Dr. Victoria M. DeFrancesco Soto

Dr. Victoria M. DeFrancesco Soto


Victoria is Assistant Dean at the LBJ School of Public Affairs and a contributor to MSNBC and Telemundo. Her areas of expertise in the domestic policy landscape include immigration, Latinos, women and childcare, and economic equity. more→


Victoria brings an interdisciplinary lens to understanding policy development and its intersection with institutional and political contexts. Underlying her academic work is the applicability of rigorous research to on-the-ground policy realities.

Dr. Victoria M. DeFrancesco Soto
Dr. Victoria M. DeFrancesco Soto

Recent Media

This post originally appeared on NBCLatino

First the bad news, let’s get that out of the way. Latino youth are at a double disadvantage when it comes to political participation. Latinos are the group with the lowest likelihood of turnout and across groups young folks are less likely to vote. That means that young Latinos are theoretically the least likely group to participate politically.

Political participation is a result of resources.  Put simply, those with more money and education are more likely to register and turnout.  Latinos have the dubious honor of not only having the lowest resource levels but having suffered the greatest decline in wealth during the recession.  The white-to-Latino ratio of median wealth after the recession stood at 18-to-1; before the recession, that ratio was less than half.  And in terms of educational resources, Latinos are once again at a disadvantage with Latino dropout rates at least doubling those of other groups.

However, rich and poor young folks alike are less likely to turnout than their parents or even grandparents.  In the last election 24 percent of 18-29 year olds voted, while 45 percent of voters 30 and older did.  Even in the youth centered 2008 election the 18-29 year olds lagged at least ten points behind all other age brackets.  And state voting laws don’t help.  In 2008 in state’s that did not have Election Day Registration young Americans were about nine percent less likely to turnout.  Younger folks are already less likely to turnout and any mechanism that makes the process of voting harder further suppresses the youth vote.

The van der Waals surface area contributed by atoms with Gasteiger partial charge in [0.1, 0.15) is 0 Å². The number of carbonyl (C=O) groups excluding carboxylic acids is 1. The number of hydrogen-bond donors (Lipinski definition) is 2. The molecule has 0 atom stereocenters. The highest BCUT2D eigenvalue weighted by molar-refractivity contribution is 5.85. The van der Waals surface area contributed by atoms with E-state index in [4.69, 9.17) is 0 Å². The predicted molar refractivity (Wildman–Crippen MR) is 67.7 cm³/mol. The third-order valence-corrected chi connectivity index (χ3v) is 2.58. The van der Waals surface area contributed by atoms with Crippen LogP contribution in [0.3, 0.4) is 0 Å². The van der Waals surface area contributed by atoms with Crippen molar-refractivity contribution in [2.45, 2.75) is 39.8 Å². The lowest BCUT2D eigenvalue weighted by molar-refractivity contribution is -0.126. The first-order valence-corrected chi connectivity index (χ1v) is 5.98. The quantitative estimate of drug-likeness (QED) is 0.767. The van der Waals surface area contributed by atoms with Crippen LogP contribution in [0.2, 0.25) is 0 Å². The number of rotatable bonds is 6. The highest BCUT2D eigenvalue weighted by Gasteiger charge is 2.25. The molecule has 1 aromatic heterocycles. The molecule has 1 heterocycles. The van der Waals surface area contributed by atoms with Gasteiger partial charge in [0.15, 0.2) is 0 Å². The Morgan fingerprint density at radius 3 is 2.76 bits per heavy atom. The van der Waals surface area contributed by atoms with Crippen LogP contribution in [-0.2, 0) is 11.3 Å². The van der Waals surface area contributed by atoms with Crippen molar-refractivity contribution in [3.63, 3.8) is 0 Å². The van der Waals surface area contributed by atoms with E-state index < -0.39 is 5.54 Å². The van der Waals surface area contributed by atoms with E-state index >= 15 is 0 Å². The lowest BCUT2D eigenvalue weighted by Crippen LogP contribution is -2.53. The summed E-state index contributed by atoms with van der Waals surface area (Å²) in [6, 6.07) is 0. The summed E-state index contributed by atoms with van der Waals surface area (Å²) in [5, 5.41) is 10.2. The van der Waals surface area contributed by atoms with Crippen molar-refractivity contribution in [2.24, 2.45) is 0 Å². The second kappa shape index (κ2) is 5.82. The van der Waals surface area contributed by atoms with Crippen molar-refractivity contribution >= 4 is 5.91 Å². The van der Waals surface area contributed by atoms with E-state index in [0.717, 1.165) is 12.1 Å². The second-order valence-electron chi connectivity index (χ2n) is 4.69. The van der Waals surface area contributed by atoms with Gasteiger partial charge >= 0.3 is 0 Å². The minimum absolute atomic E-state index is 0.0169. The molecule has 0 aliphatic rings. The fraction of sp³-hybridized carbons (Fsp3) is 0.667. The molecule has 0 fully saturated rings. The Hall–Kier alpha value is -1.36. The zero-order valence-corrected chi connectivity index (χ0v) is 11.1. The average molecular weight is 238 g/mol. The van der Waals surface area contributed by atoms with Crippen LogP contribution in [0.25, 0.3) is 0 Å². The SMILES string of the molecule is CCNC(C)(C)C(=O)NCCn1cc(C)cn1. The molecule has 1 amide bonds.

It seems like bad news all around.  Especially, since Latinos have the highest percentage of youth, one-third of Latinos are under the age of 18 compared to one quarter for non-Latinos.  Latinos are becoming younger, not older.

The first silver lining is that younger voters are becoming more racially and ethnically diverse.  While only 7 percent of the 30 plus electorate was Latino, 15 percent of the 18-29 year old electorate was Latino in the 2010 election.  And in the 2008 election Latinos as well as African-Americans increased their turnout from the previous presidential election.  This data is good news not just because it shows a tangible increase in Latino youth voting, but because we know from political science research that voting is habit forming.  Once a person has voted, they are more likely to do so in the future.   (more…)

Soccer moms were the go to gals in the 1996 Presidential election. Eight years later George W. Bush again looked to the ladies, zeroing in on security moms. In the last presidential election a hockey mom herself was put at the top of the ticket. And leading up to the 2012 election women Wal-Mart moms are the political date of choice.

The different “moms” of the last couple of elections have changed names, but they remain generally similar in terms of demographic characteristics – white, middle class, and suburban. These moms vote and they are moved by tangible day-to-day concerns related to the well-being of their family. Campaigns are smart to target these women, but would be unwise to do so to the exclusion of the growing population of mamás—Latina moms. (more…)